Two bowl barrows 200m north of Grim's Ditch, near Tidpit Common


Heritage Category: Scheduled Monument

List Entry Number: 1011001

Date first listed: 27-Jun-1973

Date of most recent amendment: 01-Aug-1995


Ordnance survey map of Two bowl barrows 200m north of Grim's Ditch, near Tidpit Common
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The building or site itself may lie within the boundary of more than one authority.

County: Hampshire

District: New Forest (District Authority)

Parish: Martin

National Grid Reference: SU 06317 18368


Legacy Record - This information may be included in the List Entry Details.

Reasons for Designation

Bowl barrows, the most numerous form of round barrow, are funerary monuments dating from the Late Neolithic period to the Late Bronze Age, with most examples belonging to the period 2400-1500 BC. They were constructed as earthen or rubble mounds, sometimes ditched, which covered single or multiple burials. They occur either in isolation or grouped as cemeteries and often acted as a focus for burials in later periods. Often superficially similar, although differing widely in size, they exhibit regional variations in form and a diversity of burial practices. There are over 10,000 surviving bowl barrows recorded nationally (many more have already been destroyed), occurring across most of lowland Britain. Often occupying prominent locations, they are a major historic element in the modern landscape and their considerable variation of form and longevity as a monument type provide important information on the diversity of beliefs and social organisations amongst early prehistoric communities. They are particularly representative of their period and a substantial proportion of surviving examples are considered worthy of protection.

The two barrows 200m north of Grim's Ditch near Tidpit Common Down survive well as two of the numerous Bronze Age monuments constructed on Martin Down. These have recently been the subject of a detailed survey by the Royal Commission on the Historical Monuments of England. Despite evidence of antiquarian excavation, the barrows and quarry ditches will contain archaeological and environmental evidence relating to their construction and use.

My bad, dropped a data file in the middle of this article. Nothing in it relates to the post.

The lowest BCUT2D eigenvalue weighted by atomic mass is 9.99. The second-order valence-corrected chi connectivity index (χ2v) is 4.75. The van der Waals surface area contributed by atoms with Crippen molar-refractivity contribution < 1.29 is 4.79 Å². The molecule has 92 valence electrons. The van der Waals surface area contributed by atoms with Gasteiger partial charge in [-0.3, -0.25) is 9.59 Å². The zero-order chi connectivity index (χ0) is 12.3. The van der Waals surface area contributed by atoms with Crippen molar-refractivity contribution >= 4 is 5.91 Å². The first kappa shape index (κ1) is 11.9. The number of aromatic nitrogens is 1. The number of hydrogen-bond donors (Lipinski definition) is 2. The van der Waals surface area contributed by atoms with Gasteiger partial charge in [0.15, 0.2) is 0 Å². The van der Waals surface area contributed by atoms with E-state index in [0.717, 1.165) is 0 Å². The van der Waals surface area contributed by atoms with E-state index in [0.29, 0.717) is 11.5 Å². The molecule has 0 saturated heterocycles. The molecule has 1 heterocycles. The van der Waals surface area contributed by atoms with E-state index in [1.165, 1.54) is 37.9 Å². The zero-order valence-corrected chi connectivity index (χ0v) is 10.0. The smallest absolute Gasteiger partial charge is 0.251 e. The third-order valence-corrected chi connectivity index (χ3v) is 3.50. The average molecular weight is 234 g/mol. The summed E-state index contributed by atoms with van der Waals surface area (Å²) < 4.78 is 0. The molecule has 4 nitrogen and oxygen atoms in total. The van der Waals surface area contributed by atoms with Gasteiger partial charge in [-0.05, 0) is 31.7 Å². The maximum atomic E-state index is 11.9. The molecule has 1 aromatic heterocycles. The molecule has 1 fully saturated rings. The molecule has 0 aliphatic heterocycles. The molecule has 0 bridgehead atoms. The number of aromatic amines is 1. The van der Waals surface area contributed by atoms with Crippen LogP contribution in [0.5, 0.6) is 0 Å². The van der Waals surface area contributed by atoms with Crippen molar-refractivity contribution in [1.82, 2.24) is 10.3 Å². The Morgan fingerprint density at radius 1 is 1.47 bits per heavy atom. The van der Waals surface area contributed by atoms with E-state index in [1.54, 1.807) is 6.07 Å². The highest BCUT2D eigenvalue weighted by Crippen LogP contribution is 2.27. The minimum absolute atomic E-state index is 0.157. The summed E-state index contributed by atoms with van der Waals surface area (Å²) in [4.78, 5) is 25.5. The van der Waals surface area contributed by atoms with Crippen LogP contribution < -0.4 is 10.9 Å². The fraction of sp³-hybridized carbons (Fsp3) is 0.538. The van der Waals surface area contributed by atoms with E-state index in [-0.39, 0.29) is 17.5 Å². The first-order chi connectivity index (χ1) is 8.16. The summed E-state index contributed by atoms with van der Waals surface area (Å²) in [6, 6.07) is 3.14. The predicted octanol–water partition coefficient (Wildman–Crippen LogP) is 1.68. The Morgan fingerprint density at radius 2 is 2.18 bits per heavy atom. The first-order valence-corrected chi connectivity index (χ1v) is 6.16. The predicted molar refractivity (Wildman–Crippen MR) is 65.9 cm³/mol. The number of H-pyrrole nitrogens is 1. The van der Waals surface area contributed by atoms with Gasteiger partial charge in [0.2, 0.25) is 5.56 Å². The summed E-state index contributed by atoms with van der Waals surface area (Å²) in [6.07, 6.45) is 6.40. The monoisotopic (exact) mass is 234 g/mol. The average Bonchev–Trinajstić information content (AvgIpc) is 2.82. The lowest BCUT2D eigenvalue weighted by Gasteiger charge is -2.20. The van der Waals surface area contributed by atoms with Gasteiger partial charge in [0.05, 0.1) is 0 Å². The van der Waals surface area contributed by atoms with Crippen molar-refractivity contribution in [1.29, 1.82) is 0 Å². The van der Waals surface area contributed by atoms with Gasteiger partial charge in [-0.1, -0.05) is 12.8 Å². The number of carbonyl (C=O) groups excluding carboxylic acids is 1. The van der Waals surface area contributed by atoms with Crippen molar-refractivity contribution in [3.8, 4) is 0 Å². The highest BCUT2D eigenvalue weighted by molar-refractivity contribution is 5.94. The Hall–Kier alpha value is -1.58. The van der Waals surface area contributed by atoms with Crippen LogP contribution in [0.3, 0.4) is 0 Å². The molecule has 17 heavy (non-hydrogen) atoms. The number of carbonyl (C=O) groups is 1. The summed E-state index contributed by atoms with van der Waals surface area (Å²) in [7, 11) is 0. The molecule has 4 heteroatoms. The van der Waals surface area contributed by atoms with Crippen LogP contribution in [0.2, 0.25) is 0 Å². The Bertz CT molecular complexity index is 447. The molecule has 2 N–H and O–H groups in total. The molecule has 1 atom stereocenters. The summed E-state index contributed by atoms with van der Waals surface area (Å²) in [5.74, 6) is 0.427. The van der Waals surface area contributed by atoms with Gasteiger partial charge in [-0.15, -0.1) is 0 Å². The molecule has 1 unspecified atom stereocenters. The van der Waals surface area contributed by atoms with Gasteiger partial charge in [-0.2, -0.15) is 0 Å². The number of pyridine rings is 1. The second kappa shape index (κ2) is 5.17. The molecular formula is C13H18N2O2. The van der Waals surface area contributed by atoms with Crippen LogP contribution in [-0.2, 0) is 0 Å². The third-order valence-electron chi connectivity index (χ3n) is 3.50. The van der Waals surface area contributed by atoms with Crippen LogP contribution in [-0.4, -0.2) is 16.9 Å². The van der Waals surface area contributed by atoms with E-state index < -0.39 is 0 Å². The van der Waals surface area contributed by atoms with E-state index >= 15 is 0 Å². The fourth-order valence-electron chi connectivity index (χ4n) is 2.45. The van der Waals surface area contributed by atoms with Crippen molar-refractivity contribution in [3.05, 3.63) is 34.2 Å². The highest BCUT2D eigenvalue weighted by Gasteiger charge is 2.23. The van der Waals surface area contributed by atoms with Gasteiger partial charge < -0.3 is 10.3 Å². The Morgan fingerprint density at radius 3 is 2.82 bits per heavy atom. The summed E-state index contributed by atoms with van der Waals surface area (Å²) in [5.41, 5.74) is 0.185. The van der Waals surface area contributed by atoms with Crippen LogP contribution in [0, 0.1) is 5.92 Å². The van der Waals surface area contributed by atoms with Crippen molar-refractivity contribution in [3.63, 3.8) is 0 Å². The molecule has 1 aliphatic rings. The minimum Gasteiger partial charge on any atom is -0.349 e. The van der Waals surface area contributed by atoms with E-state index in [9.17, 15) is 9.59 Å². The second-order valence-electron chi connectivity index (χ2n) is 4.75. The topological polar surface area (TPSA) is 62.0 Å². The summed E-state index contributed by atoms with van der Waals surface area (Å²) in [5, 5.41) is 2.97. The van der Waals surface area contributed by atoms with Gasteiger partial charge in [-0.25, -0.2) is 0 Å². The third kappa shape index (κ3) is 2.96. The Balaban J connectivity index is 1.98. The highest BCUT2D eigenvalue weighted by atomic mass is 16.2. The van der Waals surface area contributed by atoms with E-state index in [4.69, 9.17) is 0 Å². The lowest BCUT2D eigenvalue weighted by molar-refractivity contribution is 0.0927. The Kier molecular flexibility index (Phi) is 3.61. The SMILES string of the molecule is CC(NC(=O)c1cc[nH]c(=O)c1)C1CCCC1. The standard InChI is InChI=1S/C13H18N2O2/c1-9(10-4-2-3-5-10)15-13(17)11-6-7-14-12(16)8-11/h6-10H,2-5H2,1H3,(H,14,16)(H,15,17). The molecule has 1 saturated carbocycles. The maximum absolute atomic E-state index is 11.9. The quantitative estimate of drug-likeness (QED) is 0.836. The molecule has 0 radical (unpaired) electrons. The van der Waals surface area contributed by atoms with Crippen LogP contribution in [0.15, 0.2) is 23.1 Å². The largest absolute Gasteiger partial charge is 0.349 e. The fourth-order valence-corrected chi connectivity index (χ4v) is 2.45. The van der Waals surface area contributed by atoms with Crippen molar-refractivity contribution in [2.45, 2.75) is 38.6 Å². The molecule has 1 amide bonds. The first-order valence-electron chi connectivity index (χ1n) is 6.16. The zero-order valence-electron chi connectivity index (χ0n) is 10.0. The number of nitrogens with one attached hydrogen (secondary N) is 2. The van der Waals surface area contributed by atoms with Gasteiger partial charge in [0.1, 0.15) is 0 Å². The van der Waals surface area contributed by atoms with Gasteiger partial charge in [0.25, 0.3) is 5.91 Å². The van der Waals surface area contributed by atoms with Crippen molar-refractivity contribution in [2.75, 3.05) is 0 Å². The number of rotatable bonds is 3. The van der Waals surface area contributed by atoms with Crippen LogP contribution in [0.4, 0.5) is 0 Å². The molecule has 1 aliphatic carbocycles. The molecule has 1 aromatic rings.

Legacy Record - This information may be included in the List Entry Details.


The monument includes two Bronze Age bowl barrows aligned east to west and situated north of Grim's Ditch where it runs west towards Bokerley Dyke from Tidpit Common Down. The barrows lie on a north facing slope within the Martin Down National Nature Reserve. The western barrow has a mound c.12m in diameter and 1.1m high. The surface of the mound is irregular and may indicate the site of antiquarian excavation, of which there are no known records. Surrounding the mound and, although obscured by scrub, visible at the west and south sides as a shallow depression c.1.5m wide and 0.1m deep, is a ditch from which material was quarried during the construction of the monument. Elsewhere the ditch has become infilled but survives as a buried feature. The second barrow lies 4m to the east. The mound is c.8m in diameter and 0.6m high. The encircling quarry ditch has become infilled over the years but survives as a buried feature 1.5m wide. A hollow in the centre of the barrow mound marks the probable site of antiquarian excavation, of which there are no known records.

MAP EXTRACT The site of the monument is shown on the attached map extract. It includes a 2 metre boundary around the archaeological features, considered to be essential for the monument's support and preservation.


The contents of this record have been generated from a legacy data system.

Legacy System number: 24343

Legacy System: RSM

End of official listing